Jack Ovel is the new market president for Bank of America’s Kansas City region. In an interview with the Kansas City Business Journal, James Dornbrook asked Ovel about how the new opportunity came together. I found his response to be quite interesting (“Newsmaker: Honesty Will Take You a Long Way” December 6, 2013, p. 11):
“My goal and the goal of the company . . . is if I’m effective and contributing and things are working the way we want them to, I’m excited to be a part of it. If at any time it’s not working the way it should be, then I need to face that reality.”
In Ovel’s response, I see three excellent fundamentals of talent management:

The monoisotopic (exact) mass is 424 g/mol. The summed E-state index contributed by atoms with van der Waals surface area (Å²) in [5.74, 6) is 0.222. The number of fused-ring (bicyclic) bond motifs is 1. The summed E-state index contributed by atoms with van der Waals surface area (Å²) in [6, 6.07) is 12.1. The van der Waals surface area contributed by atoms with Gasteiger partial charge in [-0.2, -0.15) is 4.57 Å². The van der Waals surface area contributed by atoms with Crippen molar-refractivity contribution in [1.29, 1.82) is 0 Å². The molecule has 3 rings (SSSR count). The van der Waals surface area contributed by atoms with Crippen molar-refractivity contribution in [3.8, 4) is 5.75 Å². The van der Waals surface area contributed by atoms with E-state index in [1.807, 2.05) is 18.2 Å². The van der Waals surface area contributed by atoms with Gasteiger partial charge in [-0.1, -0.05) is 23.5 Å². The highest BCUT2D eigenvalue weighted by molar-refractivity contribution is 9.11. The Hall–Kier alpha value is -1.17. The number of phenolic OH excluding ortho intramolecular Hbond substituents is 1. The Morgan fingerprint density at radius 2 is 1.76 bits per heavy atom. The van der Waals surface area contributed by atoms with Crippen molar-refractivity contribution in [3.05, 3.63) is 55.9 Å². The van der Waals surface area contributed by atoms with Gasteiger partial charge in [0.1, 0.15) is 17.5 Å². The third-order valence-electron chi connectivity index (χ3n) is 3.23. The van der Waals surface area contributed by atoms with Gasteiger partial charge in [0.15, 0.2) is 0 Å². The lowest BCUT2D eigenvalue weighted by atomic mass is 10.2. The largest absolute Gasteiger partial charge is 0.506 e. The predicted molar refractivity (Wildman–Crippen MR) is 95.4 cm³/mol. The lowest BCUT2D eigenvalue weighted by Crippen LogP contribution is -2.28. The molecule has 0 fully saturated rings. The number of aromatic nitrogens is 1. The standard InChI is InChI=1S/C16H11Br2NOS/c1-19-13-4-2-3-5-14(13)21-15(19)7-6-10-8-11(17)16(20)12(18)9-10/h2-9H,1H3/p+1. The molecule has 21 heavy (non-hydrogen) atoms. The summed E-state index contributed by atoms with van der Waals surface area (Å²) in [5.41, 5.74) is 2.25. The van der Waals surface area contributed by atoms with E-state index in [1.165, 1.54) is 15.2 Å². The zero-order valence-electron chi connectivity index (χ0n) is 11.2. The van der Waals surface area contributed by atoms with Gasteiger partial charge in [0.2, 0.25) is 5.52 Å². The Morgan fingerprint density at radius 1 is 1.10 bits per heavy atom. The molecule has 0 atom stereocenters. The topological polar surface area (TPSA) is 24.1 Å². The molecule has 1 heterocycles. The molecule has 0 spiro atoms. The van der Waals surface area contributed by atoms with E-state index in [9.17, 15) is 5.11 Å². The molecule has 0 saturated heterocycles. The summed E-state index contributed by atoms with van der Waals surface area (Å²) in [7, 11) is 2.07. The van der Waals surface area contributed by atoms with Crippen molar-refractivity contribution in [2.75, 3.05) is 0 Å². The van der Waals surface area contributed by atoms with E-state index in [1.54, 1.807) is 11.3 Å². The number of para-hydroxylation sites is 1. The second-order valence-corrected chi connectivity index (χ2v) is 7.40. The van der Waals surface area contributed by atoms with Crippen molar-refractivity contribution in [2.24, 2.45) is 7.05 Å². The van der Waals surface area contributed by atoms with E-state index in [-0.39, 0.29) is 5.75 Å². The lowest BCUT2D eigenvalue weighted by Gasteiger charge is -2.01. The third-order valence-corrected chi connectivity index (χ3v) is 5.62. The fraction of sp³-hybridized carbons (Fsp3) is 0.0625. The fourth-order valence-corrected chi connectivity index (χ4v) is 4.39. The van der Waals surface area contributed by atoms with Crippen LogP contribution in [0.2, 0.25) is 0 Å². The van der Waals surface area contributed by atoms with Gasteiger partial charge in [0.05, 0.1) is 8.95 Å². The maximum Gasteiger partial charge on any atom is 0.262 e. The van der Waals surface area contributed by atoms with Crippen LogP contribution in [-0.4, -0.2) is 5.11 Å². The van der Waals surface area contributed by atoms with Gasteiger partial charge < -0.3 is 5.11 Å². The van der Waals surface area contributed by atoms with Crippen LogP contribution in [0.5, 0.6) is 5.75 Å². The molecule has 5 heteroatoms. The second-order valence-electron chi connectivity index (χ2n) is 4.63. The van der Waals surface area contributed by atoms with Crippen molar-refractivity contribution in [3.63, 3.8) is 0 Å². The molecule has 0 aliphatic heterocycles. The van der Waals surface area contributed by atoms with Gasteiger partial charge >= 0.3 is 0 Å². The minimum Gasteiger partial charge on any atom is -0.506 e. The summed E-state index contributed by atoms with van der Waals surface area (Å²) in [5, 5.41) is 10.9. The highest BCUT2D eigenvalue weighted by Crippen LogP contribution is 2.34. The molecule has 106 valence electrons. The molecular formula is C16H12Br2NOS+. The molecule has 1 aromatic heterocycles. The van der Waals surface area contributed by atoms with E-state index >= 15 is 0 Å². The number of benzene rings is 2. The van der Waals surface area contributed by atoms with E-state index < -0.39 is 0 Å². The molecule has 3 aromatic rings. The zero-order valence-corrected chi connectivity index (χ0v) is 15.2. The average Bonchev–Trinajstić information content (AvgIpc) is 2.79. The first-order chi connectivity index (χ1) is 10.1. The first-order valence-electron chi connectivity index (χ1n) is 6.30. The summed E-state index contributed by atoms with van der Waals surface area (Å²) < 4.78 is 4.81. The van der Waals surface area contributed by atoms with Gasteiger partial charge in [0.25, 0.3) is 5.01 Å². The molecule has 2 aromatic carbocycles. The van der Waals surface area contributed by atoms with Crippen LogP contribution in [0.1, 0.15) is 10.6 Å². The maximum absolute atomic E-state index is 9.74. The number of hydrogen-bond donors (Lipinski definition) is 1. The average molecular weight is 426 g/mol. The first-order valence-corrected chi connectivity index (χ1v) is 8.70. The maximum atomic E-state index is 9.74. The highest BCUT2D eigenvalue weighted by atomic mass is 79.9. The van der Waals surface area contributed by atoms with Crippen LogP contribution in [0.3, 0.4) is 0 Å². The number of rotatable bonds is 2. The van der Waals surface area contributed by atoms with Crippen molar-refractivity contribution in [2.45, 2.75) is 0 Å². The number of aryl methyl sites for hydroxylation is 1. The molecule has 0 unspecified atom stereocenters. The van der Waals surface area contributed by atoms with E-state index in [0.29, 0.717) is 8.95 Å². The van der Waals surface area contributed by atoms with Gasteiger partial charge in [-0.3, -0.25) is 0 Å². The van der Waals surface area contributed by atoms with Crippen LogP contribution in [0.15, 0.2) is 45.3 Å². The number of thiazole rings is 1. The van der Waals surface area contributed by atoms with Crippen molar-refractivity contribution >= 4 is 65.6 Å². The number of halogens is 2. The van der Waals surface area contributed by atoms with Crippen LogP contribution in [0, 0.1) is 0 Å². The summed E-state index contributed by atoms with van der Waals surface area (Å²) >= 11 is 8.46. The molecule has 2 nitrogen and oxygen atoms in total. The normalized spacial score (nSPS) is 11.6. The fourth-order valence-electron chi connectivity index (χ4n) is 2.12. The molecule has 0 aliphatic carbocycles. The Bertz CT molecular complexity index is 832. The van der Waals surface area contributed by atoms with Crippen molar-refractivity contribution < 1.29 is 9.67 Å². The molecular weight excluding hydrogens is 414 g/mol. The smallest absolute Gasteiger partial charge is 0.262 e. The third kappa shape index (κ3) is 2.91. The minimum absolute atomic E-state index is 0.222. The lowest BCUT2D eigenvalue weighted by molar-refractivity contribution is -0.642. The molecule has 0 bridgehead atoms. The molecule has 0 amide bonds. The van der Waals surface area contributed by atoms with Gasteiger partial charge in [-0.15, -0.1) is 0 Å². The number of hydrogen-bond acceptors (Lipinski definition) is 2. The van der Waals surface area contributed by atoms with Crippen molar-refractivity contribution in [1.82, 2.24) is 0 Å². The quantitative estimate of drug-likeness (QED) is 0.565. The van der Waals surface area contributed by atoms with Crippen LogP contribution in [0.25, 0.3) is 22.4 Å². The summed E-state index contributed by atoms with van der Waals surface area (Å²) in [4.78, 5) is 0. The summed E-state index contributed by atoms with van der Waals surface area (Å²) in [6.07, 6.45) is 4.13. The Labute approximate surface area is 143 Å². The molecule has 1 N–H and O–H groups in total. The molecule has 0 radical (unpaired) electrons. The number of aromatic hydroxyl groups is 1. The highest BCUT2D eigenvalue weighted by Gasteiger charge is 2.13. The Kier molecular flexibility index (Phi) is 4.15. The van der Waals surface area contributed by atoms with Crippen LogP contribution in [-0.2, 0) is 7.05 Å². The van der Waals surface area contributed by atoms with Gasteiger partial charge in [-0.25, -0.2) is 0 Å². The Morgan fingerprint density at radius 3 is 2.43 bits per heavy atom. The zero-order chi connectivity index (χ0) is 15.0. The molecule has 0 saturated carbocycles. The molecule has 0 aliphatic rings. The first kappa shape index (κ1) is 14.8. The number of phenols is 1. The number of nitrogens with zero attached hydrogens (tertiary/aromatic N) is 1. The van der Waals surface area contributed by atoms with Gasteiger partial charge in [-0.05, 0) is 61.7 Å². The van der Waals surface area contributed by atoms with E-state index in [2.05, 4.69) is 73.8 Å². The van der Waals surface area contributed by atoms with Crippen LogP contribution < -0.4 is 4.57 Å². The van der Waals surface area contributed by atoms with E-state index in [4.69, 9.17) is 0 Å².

Common Goals. If a potential employee’s goals have no overlap with a potential employer’s goals, then entering into a work arrangement would have no lasting value. Both employers and employees probably need to do a better job articulating this. When shared goals exist, then tremendous synergy happens and everyone goes further together than they would have alone.
Genuine Excitement. When employees are effectively contributing to their employer, genuine excitement arises. Employee engagement is maximized because people are working well together and there is a sense of fulfillment. Teamwork, productivity, company growth, and professional growth all increase. This is the ideal situation.
Talent Transitioning. Nothing lasts forever. Both employers and employees need to initiate talent transition when necessary. The impetus might arise more from one party than the other, but either way, the situation must be engaged. It might be a mutual decision. Even if it is not, both parties must respect each other enough to embrace the change in a positive manner.